Little girl walking through corn field

Growing Corn Is Changing The Climate

Excerpted from: Americans have planted so much corn that it’s changing the weather
Excerpted from: ‘Corn sweat’ is making the air in the Midwest oppressively muggy

During summer, the Midwest can experience some of the most oppressive humidity in the country. Fields in Iowa can be muggier than beaches in Miami. The culprit? Billions of stalks of corn.

  Corn Sweat and Climate Change

Akin to a person breathing, plants exhale water into the atmosphere through a process called evapotranspiration. Some call it corn sweat.

In the Midwest and northern Plains, corn and soybean crops draw moisture from the ground through their roots into their leaves, stems and fruits. The water evaporates into the surrounding air through their leaves, joining forces with neighboring water molecules to humidify the air.

This extra humidity is making the heat wave centered over the middle of the Lower 48 states even more oppressive.

The moisture from corn evapotranspiration may not only make it intolerably muggy during the day, it can also slow cooling at night, leaving little respite from the heat.

Data from the past 30 years has found that the intensification of corn production has increased average summer rainfalls by about 35% and decreased average summer temperatures by as much as 1° Celsius.

2018 MIT Climate Report

A 2018 report issued by climate researchers at the Massachusetts Institute of Technology claims to have solved the mystery and verified farmers’ suspicions: Namely, that large-scale corn production has changed the weather.

Over the past 70 years, farmers in America’s midwestern Corn Belt have made vast leaps in production. From 1950 to 2010, annual harvests increased by more than 400%, jumping from 2 billion to 10 billion bushels. In addition to making the area the world’s most productive agricultural region, climate scientists at MIT say the boom has created its own weather patterns.

Data from the past 30 years has found that the intensification of corn production has increased average summer rainfalls by about 35% and decreased average summer temperatures by as much as 1° Celsius.

What makes these findings so fascinating is that, while global temperatures have risen, areas like eastern Nebraska have actually cooled. Scientists believe that it’s likely that heavy agriculture counteracted rising summer temperatures that might have otherwise resulted from increasing greenhouse gases.

By comparing observed historical trends in the Corn Belt’s climate to those predicted by a variety of global simulations used by the World Climate Research Program (WCRP), which coordinates climate research sponsored by various international organizations, the report showed the models were inaccurate for the region (they predicted summer temperatures would raise and rainfall would increase by just 4%). Though the WCRP models accounted for greenhouse gas emissions and other human and natural factors, they did not consider agricultural intensification.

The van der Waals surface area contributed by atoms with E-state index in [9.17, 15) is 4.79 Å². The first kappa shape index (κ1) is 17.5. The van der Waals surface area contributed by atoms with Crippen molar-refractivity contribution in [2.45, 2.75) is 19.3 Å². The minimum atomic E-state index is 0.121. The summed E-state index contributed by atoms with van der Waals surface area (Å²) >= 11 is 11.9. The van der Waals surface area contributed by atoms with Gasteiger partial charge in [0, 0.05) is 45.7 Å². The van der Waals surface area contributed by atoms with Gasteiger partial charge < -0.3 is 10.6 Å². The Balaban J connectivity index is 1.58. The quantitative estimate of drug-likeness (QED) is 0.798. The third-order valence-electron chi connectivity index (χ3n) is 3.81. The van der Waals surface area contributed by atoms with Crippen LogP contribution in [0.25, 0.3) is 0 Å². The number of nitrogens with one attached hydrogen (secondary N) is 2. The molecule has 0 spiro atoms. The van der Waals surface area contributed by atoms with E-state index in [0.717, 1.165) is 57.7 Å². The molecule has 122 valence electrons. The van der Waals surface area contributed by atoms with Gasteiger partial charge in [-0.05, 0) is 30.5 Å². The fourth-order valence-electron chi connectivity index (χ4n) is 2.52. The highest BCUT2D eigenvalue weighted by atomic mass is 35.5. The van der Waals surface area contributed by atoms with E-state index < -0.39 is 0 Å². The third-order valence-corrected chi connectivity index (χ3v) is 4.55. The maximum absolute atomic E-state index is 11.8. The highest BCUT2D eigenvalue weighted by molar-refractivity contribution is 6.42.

More corn means more transpiration which, in turn, produces slightly cooler temperatures and increased precipitation. The fact that current corn varietals (as opposed to native maize) are non-native boosts the effect.

  Corn Sweat — Large-scale Corn Production

On one hand, it has to do with what farmers refer to as corn sweat. This happens when photosynthesis boosts the amount of water vapor in the air. When a plant’s pores, called stomata, open to allow carbon dioxide to enter, they simultaneously allow water to escape. Known as transpiration, the process cools the plant and surrounding air, and increases the amount of water going into the atmosphere and returning as rainfall.

Corn sweat graphic

  Native Versus Non-Native Species

Corn is the predominant vegetation in the mid-west. Farmers have replaced the area’s vast seas of grass with millions acres of corn, which transpires at a rate 20% higher than indigenous grasses. Agriculture is literally funneling moisture into the atmosphere, and all that humidity has created a kind of protective bubble against rising temperatures.

  Increases In Corn Production

Growing more corn — and thus, creating more transpiration — would have been impossible without advances in farming efficiency. The introduction of high-yielding varieties, better irrigation, and soil management techniques, along with the ability to use computer sensors to closely monitor field conditions, have all contributed to soaring yields.

One of the biggest factors is the widespread use of cover crops, crop residue management, and no-till farming methods.

Together, the practices have erased the need for conventional tillage, dramatically increased organic matter in the soil, reduced evaporation and runoff, and lowered summer surface temperatures. With time, the native clay-based soil has become much healthier and better at retaining water. This has made crops more resilient to traumatic weather events and, in general, much more productive.

Further Reading on Climate Change:

 Climate Change Impacts On Wisconsin
 Climate Change Impacts On The Great Lakes
 Climate Change Impacts On Bees and Food Production
 Lake Michigan Warming: Climate Threats
 How Climate Change Affects Wisconsin Winters
 How Climate Change Affects Butterflies

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